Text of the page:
Series: Family Circle Christmas Treasury

Series by cover

1–7 of 7 ( show all )

Works (7)

Family Circle Christmas Treasury 1986 by Pr Knapp1986
Family Circle Christmas Treasury 1987 by Family Circle Books1987
Family Circle Christmas Treasury 1988 by Family Circle1988
Family Circle Christmas Treasury 1989 by Carol A. (editor) Guasti1989
Family Circle Christmas Treasury 1990 by Family Circle1990
Family Circle Christmas Treasury 1991 by Family Circle1991
Family Circle Christmas Treasury 1993 by Family Circle1993

Related tags


  1. Better Homes and Gardens Treasury of Christmas Crafts & Foods by Joan Cravens (1980)
  2. Decorating & Craft Ideas for Christmas 1984 by Shelley Stewart (1984)
  3. Celebrating Christmas: Hundreds of Ideas, Recipes and Flower, Food, Gift and Decorating Projects by Pamela Westland (1993)
  4. Christmas from the Heart Volume 15 2006 by Jessica Saari (2006)
  5. American Country Christmas 1989 by Oxmoor House (1989)
  6. The Canadian Living Christmas Book by Anna Hobbs (1993)
  7. Decorating and Craft Ideas for Christmas 1983 by Shelley Stewart (1983)
  8. Creative Ideas for Christmas 1988 (American Country Christmas) by Kathleen English (1988)
  9. Country Woman Christmas 2001 by Kathleen Anderson (2001)
  10. Glorious Christmas Crafts by Anna Hobbs (1988)
  11. Creative Ideas for Christmas, 1987 (American Country Christmas) by Nancy Janice Fitzpatrick (1987)
  12. Better Homes and Gardens Holiday Decorations You Can Make by Don Dooley (1974)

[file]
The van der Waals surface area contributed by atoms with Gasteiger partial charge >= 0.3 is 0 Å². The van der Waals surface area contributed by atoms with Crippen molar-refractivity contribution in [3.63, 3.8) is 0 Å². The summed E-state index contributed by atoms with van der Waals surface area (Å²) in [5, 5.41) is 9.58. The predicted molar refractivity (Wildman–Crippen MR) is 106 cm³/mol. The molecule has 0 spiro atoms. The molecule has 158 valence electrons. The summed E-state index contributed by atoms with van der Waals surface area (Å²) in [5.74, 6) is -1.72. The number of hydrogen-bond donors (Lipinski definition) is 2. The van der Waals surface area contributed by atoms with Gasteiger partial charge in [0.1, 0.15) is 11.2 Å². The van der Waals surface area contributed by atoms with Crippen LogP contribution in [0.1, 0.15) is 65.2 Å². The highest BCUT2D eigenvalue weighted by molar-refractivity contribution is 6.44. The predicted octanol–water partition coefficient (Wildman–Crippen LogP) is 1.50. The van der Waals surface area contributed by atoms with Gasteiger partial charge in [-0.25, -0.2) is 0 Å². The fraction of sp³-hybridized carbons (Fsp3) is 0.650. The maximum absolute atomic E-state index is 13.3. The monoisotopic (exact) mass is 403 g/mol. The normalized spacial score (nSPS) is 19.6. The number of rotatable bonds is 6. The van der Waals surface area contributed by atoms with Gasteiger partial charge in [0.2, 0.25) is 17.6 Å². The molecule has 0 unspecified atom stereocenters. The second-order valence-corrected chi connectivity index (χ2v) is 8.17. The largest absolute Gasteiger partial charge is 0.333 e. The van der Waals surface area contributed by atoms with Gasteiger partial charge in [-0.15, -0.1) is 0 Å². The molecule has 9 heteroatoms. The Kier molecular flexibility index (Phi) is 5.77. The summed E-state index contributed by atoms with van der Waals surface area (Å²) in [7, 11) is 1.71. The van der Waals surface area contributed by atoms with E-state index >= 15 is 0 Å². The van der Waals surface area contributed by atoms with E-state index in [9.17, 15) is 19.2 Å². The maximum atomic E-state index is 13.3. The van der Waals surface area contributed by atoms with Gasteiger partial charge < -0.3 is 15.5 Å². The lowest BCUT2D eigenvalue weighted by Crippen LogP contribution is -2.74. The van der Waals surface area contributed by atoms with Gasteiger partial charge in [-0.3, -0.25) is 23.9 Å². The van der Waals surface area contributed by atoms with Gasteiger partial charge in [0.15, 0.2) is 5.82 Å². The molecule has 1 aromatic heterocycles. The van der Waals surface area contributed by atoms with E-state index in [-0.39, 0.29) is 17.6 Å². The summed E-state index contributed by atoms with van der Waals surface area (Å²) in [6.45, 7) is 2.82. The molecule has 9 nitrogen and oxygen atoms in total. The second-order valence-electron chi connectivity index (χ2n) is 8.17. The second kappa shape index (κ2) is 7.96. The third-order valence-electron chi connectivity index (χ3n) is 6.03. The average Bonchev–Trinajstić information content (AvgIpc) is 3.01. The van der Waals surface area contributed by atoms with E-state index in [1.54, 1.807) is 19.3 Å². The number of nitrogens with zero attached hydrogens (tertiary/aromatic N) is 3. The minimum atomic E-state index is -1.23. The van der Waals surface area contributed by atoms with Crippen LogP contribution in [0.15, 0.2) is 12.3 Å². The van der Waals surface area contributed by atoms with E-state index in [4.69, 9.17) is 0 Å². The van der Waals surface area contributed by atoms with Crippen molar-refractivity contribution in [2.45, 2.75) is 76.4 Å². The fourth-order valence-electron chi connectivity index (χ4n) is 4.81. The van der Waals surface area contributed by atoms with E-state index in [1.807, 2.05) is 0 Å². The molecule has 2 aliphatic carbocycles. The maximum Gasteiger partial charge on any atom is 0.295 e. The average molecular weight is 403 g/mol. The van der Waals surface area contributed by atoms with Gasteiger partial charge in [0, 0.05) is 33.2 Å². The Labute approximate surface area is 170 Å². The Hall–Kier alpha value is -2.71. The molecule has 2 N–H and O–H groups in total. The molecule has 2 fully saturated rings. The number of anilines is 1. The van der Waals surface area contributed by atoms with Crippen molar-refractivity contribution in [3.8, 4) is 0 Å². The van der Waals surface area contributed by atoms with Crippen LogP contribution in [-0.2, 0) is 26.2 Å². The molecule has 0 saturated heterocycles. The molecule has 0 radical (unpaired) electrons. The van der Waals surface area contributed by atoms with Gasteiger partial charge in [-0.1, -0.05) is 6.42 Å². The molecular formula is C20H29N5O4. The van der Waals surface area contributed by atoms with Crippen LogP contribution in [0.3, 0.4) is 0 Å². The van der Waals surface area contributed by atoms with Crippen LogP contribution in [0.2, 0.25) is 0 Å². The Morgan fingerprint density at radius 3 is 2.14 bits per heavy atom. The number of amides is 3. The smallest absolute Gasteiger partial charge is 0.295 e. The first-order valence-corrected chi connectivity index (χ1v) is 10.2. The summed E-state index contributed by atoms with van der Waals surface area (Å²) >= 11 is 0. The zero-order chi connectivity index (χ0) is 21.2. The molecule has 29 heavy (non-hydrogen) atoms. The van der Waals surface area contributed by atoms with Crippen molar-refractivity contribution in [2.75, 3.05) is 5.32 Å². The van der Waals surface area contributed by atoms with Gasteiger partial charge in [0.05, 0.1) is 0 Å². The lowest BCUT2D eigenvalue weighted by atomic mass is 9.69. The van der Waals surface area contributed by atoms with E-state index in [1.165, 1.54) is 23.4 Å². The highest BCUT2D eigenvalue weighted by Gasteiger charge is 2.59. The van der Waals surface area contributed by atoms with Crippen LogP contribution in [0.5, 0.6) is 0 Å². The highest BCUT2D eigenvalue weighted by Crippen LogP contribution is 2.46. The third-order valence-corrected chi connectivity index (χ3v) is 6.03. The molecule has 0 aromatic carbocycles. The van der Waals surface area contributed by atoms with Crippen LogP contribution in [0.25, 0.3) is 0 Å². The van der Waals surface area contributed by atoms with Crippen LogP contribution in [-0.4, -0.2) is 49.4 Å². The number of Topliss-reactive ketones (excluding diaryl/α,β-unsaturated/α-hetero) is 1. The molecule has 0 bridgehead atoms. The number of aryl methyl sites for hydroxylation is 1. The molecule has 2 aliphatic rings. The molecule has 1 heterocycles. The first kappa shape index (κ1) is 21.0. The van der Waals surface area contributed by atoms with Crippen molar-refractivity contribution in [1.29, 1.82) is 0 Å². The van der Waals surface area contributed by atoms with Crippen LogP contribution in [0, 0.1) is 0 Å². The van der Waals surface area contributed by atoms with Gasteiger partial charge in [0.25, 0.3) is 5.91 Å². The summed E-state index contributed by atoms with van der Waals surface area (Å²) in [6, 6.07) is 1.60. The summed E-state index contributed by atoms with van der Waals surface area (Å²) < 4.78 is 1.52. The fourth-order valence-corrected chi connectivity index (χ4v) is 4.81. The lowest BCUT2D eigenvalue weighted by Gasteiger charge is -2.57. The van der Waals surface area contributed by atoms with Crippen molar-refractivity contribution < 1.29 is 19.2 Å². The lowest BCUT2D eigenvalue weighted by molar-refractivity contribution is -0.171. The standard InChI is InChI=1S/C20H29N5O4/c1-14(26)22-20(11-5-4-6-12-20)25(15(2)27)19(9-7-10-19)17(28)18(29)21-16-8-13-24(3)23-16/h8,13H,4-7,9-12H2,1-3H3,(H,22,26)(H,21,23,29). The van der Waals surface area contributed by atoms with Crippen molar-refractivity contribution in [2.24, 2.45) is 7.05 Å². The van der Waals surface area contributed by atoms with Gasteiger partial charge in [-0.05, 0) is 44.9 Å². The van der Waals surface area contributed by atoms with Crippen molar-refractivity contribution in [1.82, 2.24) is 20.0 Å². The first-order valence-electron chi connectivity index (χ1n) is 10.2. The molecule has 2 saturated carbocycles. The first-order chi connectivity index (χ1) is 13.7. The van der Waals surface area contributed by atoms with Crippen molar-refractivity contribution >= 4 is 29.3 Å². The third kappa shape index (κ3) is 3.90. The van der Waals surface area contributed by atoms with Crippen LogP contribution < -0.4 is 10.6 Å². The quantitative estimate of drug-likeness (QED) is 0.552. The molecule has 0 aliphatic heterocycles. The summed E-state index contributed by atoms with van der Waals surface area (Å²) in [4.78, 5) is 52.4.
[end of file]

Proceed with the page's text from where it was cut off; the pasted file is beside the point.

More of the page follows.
13. Leisure Arts presents The spirit of Christmas, 14 by Leisure Arts (2000)
  14. Christmas With Southern Living 1993 by Vicki L. Ingham (1993)
  15. The Christmas Table: A Holiday Menu Cookbook by Carolyn Miller (1994)

Series description


How do series work?

To create a series or add a work to it, go to a "work" page. The "Common Knowledge" section now includes a "Series" field. Enter the name of the series to add the book to it.

Works can belong to more than one series. In some cases, as with Chronicles of Narnia, disagreements about order necessitate the creation of more than one series.

Tip: If the series has an order, add a number or other descriptor in parenthesis after the series title (eg., "Chronicles of Prydain (book 1)"). By default, it sorts by the number, or alphabetically if there is no number. If you want to force a particular order, use the | character to divide the number and the descriptor. So, "(0|prequel)" sorts by 0 under the label "prequel."

What isn't a series?

Series was designed to cover groups of books generally understood as such (see Wikipedia: Book series). Like many concepts in the book world, "series" is a somewhat fluid and contested notion. A good rule of thumb is that series have a conventional name and are intentional creations, on the part of the author or publisher. For now, avoid forcing the issue with mere "lists" of works possessing an arbitrary shared characteristic, such as relating to a particular place. Avoid series that cross authors, unless the authors were or became aware of the series identification (eg., avoid lumping Jane Austen with her continuators).

Also avoid publisher series, unless the publisher has a true monopoly over the "works" in question. So, the Dummies guides are a series of works. But the Loeb Classical Library is a series of editions, not of works.

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